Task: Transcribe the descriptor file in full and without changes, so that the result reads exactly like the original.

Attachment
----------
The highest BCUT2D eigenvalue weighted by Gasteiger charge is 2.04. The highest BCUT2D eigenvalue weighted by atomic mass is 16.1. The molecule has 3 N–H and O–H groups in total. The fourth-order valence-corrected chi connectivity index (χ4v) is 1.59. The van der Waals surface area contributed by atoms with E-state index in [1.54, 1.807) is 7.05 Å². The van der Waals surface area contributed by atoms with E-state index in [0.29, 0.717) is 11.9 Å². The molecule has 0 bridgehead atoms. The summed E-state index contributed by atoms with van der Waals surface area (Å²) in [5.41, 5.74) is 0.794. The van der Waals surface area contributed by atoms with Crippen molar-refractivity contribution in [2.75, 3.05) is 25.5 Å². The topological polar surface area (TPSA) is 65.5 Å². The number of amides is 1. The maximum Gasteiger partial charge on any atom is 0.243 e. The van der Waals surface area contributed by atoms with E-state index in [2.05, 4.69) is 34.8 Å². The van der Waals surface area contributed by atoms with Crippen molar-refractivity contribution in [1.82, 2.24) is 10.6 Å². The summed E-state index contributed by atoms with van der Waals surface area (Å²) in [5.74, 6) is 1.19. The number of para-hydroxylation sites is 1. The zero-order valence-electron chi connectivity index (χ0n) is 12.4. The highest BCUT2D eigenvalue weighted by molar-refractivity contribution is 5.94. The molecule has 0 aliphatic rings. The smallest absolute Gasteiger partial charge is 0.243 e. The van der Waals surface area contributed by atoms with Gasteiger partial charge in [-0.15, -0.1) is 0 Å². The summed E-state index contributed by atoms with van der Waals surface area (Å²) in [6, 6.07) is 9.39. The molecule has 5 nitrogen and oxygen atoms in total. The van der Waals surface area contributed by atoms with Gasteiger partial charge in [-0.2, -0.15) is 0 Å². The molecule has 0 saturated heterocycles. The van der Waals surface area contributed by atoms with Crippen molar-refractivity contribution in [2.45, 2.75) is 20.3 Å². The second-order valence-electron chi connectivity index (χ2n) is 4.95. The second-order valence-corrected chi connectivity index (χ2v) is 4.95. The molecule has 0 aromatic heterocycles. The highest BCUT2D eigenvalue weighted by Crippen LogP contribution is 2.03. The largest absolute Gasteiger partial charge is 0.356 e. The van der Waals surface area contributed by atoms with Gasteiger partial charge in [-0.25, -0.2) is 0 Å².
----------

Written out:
The highest BCUT2D eigenvalue weighted by Gasteiger charge is 2.04. The highest BCUT2D eigenvalue weighted by atomic mass is 16.1. The molecule has 3 N–H and O–H groups in total. The fourth-order valence-corrected chi connectivity index (χ4v) is 1.59. The van der Waals surface area contributed by atoms with E-state index in [1.54, 1.807) is 7.05 Å². The van der Waals surface area contributed by atoms with E-state index in [0.29, 0.717) is 11.9 Å². The molecule has 0 bridgehead atoms. The summed E-state index contributed by atoms with van der Waals surface area (Å²) in [5.41, 5.74) is 0.794. The van der Waals surface area contributed by atoms with Crippen molar-refractivity contribution in [2.75, 3.05) is 25.5 Å². The topological polar surface area (TPSA) is 65.5 Å². The number of amides is 1. The maximum Gasteiger partial charge on any atom is 0.243 e. The van der Waals surface area contributed by atoms with E-state index in [2.05, 4.69) is 34.8 Å². The van der Waals surface area contributed by atoms with Crippen molar-refractivity contribution in [1.82, 2.24) is 10.6 Å². The summed E-state index contributed by atoms with van der Waals surface area (Å²) in [5.74, 6) is 1.19. The number of para-hydroxylation sites is 1. The zero-order valence-electron chi connectivity index (χ0n) is 12.4. The highest BCUT2D eigenvalue weighted by molar-refractivity contribution is 5.94. The molecule has 0 aliphatic rings. The smallest absolute Gasteiger partial charge is 0.243 e. The van der Waals surface area contributed by atoms with Gasteiger partial charge in [-0.15, -0.1) is 0 Å². The summed E-state index contributed by atoms with van der Waals surface area (Å²) in [6, 6.07) is 9.39. The molecule has 5 nitrogen and oxygen atoms in total. The van der Waals surface area contributed by atoms with Gasteiger partial charge in [-0.2, -0.15) is 0 Å². The molecule has 0 saturated heterocycles. The van der Waals surface area contributed by atoms with Crippen molar-refractivity contribution in [2.45, 2.75) is 20.3 Å². The second-order valence-electron chi connectivity index (χ2n) is 4.95. The second-order valence-corrected chi connectivity index (χ2v) is 4.95. The molecule has 0 aromatic heterocycles. The highest BCUT2D eigenvalue weighted by Crippen LogP contribution is 2.03. The largest absolute Gasteiger partial charge is 0.356 e. The van der Waals surface area contributed by atoms with Gasteiger partial charge in [-0.25, -0.2) is 0 Å².